FLAVOR PROFILE: Rich, savory, and spicy
MOOD: A rainy day family dinner / Marvin Gaye artist radio over long cooking / Easy heating home fridge staple
400-500 g Meat (or any protein of your choice — for this recipe, we used Wagyu Onglet)
40 g White Onion
165 g Carrot
15 g Ginger
10 g Garlic
85 g Pear (we used Korean pears)
65 g Green Apple
20 g Tomato Paste
25 ml Soy Sauce (we recommend Japanese brands like Yamasa or Kikkoman)
15 g Curry Powder
8 g Garam Masala
8 g Cumin
10 g Flour
200 ml Red Wine
1 L Dashi (see recipe below)
45 ml Tare (see recipe below)
Canola / Grapeseed Oil
This recipe is scaled for one serving that’s good for 1-2 people. If you want to make a bigger batch, feel free to scale the recipe up. This recipe is flexible and open to your interpretations — from your choice of meat / protein, to the stock / dashi, and even the levels or variations of your spices and aromatics. Once you get the hang of this recipe, feel free to play around and experiment!
Best to use a kitchen weighing scale throughout the process. You will also need an immersion blender or food processor, along with a straining tool like a fine sieve lined with cheese cloth or a chinois.
For the Dashi and Tare, it would be best to prepare them ahead of time.
Start by chopping all the vegetables and fruits (white onion, carrot, pear, green apple, garlic, ginger) into small cubes or “brunoise” and set aside — for the garlic and ginger, mince finely or grate. Make sure to cut everything approximately the same size. Slice the meat into large cubes / chunks and season with kosher salt and freshly cracked black pepper. Then, in a large saucepan or small pot, heat a bit of oil (canola / grapeseed) over high heat and sear the meat until all sides are browned but not cooked completely. Set aside.
In the same pot / saucepan with all the browned bits of goodness from searing the meat, add the onions and reduce the heat to medium. Continue sautéing until onions are soft, fragrant, and translucent — but not browned / caramelized. Add the carrots and do the same — around 10 minutes, then add the garlic and ginger, and then the apples and pears. Season with salt along the way. Once all the aromatics are tender and have come together, add the soy sauce and tomato paste. Mix and incorporate thoroughly until all the aromatics have been coated in tomato paste, then add the dry ingredients with the spices going in first (curry powder, garam masala, cumin; stir well, and then the flour.) Mix and incorporate thoroughly again until the entire mixture forms together, making sure there are no lumps. Then, add the red wine and dashi. Stir well, then bring to a boil and let simmer until the smell of the red wine isn’t that present anymore. After this point, you can take your immersion blender and blend all the ingredients inside the pot / saucepan to create a smooth curry. (If you don’t have an immersion blender, you can pour into your blender or food processor — just make sure your device is heatproof, or if not, let the curry cool down for a few minutes first.) Once blended, pass through a fine sieve (optional: lined with cheese cloth) or chinois to separate the small bits and lumps; then return the smooth curry into the pot / saucepan.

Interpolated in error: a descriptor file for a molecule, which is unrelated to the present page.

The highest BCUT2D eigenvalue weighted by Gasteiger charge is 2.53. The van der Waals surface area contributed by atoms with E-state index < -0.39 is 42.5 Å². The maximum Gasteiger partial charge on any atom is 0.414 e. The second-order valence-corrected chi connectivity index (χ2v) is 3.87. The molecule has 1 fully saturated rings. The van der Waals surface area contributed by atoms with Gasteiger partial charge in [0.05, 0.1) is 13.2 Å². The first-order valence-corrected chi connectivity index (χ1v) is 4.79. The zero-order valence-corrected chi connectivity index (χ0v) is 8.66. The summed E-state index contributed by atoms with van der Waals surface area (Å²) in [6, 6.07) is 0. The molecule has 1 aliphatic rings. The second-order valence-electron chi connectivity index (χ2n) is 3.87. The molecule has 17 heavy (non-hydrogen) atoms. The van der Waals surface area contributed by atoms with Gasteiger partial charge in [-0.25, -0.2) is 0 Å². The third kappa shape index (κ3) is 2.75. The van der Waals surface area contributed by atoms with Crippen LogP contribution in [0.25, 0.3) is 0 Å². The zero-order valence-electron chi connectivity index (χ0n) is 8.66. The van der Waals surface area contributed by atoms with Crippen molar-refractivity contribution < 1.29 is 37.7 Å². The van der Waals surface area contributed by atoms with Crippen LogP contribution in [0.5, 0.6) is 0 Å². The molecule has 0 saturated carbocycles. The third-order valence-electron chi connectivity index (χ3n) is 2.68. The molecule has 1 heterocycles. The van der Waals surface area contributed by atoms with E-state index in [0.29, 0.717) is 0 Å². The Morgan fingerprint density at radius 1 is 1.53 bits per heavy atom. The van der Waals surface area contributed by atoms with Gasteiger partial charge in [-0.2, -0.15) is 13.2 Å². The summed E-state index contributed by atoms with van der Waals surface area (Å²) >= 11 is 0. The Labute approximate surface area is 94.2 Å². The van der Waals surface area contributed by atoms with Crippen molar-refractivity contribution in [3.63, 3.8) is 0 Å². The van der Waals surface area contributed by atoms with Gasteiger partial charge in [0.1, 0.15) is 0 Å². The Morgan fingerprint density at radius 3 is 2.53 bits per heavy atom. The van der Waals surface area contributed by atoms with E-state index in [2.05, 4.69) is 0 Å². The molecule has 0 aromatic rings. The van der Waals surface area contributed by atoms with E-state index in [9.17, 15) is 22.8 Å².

At this point, you already have the curry sauce inside the pot / saucepan. The rest of the procedure will be for making the meat more tender, making the sauce silkier, and seasoning. Add the meat that you set aside into the curry along with the tare, then let simmer over low-medium heat for 1-2 hours or until meat is really tender and the curry sauce is thick. Feel free to season with more tare, salt, or freshly cracked black / white pepper to taste. Serve with steamed Japanese rice, Omurice, or one of our favorite accompaniments to stews — Basmati rice (with butter.) Enjoy!
3 pcs Konbu (if you have the Japanese Pantry Kit — otherwise, cut konbu sheet into 2½” x 2” pieces)
½ cup Katsuobushi
3 pcs Dried Shiitake Mushrooms
3-4 pcs Niboshi
In a saucepan, combine 4 cups of water and konbu and bring to a boil over medium-high heat for 10 minutes. Remove pan from the heat and discard konbu. Add the katsuobushi, dried shiitake, and niboshi; let the infusion sit / soak for another 10-15 minutes, then strain to extract dashi stock.
250 ml Soy Sauce
75 ml Tamari (optional)
200 ml Sake
200 ml Mirin
100 g Brown Sugar (you can add/use White Sugar or Honey too)
Aromatics like Leeks, Ginger, or Garlic
In a medium saucepan over medium heat, add all of the ingredients and whisk together. Bring to a boil then reduce the heat to a simmer, and cook until sauce has reduced by half and thickened enough to coat the back of a spoon — around 15-20 minutes. Strain through a fine sieve and store in an airtight container.